Sustainable waste management requires a systemic approach in minimising waste through prevention, reuse, recycling, recovery and disposal. The proposed recommendations to overcome the barriers in waste management in Malaysia are:

  • Improve the way waste data is collected. The current data collection practice should be extended to cover every state in Malaysia. This will give a more comprehensive data set to reflect the actual situation which will enable appropriate measures to be undertaken.
  • Create a clear definition of recycling rate to reflect the actual amount of materials that have been recycled instead of considering the “potential” recyclable fraction, which may or may not be recycled.
  • Introduce an integrated action plan and streamlining policies and regulations for waste management for the whole Malaysia. Waste collection practices and regulations should be standardised across the country.
  • Increase investment and subsidies to upgrade waste infrastructure. This should involve converting all landfills into sanitary landfills; increasing waste-to-energy facilities for residual waste treatment; as well as anaerobic digestion and composting for organic waste treatment.
  • Enhance skills and expertise for human resources (e.g. engineers, waste collector) through training.
  • Promote public awareness of reduce, reuse and recycling through education and advocacy to foster behavioral changes.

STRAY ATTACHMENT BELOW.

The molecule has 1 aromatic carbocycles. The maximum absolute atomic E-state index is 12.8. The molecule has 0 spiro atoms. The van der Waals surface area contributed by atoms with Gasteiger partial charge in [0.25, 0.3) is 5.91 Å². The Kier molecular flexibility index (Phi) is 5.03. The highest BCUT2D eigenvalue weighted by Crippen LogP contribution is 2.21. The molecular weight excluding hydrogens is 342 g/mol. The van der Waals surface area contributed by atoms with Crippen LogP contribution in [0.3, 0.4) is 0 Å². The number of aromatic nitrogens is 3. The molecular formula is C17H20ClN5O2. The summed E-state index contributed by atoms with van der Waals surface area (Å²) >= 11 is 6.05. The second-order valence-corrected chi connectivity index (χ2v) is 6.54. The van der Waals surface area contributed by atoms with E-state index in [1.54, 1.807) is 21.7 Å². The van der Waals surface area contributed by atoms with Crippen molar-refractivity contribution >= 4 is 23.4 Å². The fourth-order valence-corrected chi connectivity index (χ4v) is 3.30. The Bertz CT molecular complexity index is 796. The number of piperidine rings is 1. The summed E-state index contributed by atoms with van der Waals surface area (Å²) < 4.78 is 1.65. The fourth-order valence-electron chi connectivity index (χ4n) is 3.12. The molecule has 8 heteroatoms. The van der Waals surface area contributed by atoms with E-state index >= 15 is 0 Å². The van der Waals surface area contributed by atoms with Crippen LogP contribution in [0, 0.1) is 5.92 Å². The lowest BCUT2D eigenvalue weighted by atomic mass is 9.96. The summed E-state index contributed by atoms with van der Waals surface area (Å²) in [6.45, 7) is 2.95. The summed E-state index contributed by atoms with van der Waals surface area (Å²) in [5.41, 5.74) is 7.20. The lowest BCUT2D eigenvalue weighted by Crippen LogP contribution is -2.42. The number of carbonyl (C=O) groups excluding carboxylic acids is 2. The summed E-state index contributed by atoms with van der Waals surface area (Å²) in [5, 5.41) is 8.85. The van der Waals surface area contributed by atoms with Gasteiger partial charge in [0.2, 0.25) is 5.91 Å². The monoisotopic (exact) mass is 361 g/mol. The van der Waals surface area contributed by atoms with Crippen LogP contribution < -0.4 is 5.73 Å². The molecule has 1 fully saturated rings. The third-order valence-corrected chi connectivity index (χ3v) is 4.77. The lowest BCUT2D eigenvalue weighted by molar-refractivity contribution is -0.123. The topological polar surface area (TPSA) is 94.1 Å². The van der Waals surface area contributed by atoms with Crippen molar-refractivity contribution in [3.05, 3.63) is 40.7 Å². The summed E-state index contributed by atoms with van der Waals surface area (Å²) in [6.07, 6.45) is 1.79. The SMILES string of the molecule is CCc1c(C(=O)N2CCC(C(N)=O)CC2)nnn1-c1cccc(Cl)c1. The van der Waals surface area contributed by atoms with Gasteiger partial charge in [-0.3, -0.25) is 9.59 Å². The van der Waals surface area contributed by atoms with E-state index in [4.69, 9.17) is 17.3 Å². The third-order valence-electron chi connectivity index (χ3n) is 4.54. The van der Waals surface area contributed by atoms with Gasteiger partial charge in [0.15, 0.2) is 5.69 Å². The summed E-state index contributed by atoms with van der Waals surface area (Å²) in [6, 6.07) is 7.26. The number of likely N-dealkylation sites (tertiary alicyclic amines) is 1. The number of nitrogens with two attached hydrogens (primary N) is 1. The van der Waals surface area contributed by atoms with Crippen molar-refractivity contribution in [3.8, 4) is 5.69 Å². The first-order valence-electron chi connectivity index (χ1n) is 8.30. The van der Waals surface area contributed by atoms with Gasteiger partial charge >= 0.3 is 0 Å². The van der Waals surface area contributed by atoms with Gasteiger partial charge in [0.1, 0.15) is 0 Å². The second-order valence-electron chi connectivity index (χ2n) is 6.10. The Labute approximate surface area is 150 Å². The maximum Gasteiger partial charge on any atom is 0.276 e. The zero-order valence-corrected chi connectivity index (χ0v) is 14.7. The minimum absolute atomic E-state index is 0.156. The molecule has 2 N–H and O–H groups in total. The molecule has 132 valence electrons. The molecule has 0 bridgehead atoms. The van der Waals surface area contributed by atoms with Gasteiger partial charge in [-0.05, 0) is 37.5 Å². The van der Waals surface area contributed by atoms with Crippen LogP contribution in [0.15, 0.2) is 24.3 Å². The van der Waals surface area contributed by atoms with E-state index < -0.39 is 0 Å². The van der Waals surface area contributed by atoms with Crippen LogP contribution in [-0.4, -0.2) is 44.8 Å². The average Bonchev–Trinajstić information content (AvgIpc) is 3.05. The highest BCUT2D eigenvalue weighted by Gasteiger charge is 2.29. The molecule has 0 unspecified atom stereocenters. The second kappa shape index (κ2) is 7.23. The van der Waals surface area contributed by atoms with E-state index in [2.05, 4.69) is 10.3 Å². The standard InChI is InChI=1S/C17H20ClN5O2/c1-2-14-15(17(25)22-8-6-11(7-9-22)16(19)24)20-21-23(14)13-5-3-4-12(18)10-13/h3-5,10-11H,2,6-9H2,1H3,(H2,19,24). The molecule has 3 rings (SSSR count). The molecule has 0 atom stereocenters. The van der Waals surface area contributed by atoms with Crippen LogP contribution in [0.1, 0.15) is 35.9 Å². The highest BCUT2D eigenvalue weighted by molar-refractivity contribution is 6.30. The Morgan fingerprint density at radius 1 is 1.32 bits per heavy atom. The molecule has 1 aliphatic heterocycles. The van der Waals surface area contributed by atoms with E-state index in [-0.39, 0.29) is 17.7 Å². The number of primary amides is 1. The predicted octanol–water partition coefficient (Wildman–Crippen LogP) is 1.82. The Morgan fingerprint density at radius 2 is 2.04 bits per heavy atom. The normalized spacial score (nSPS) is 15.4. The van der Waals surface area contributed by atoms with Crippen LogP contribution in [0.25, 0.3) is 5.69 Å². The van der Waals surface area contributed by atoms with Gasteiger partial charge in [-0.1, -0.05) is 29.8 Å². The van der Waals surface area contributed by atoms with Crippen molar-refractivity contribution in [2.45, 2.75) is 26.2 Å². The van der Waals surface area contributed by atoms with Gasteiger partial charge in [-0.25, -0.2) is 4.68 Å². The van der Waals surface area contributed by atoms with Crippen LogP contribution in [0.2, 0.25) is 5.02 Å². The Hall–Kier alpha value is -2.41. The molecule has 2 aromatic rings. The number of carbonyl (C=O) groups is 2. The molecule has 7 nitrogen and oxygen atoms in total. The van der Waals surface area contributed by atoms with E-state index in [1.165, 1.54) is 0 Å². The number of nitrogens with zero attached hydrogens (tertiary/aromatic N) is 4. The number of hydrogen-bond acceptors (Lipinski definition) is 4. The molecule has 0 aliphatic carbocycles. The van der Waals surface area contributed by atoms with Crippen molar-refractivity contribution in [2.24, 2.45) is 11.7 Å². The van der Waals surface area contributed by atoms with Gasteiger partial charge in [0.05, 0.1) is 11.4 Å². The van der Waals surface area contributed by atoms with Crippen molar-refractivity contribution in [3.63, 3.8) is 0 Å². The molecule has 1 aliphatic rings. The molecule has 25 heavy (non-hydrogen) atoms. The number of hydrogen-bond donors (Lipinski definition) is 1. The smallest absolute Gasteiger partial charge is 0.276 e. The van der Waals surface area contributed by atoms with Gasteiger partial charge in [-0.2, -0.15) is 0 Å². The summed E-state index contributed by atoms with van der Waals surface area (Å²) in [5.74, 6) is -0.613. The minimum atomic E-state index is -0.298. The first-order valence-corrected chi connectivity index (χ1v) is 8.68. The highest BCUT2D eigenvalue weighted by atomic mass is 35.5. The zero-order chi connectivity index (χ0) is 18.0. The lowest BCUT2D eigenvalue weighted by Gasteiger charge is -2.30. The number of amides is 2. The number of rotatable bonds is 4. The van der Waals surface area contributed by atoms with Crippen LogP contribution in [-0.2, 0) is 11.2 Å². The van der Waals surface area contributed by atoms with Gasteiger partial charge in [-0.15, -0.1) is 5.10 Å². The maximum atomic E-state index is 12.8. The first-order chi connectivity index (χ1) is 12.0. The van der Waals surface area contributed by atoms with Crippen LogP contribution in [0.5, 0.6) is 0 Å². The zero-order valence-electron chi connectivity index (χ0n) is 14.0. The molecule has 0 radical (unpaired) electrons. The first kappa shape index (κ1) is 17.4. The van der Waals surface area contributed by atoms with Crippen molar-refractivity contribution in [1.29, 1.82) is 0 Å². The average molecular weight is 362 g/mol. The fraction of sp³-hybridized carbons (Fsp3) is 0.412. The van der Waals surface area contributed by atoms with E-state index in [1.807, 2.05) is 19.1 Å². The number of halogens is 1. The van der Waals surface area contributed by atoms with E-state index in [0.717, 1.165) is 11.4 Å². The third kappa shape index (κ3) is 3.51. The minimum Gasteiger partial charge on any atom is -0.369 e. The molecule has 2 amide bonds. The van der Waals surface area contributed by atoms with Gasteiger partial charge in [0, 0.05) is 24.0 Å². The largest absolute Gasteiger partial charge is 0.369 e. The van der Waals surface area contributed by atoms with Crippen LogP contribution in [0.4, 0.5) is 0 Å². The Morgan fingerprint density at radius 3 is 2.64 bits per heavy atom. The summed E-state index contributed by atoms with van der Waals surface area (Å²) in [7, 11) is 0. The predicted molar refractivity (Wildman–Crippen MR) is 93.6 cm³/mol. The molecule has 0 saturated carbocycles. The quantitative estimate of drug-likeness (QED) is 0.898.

This publication is an extension of “Malaysia versus Waste” authored by Dr Kok Siew Ng and Dr Eleni Iacovidou, featured in The Chemical Engineer (IChemE) in July 2020 ( to cover a wider aspect of municipal solid waste management in Malaysia. This work is mostly based on literature survey. This publication also serves as a supplementary material for the current 12th Malaysia Plan and future policy making to support the Malaysia’s initiatives in transitioning towards sustainable waste management and circular economy.


The SYNERGORS project (“A systems approach to synergistic utilisation of secondary organic streams”) aimed to develop new systems approaches for promoting resource recovery from secondary organic waste streams including food waste, residual biomass and municipal solid waste. The project received support from more than 10 UK and international organisations, including academia, industry and policymakers, to provide multidisciplinary expertise to address the global challenges in resources and waste management. The formation of the core team was greatly assisted by the British Council / Newton Fund Researcher Links workshops, with collaboration between the British, Malaysian, Mexican and Brazilian academics.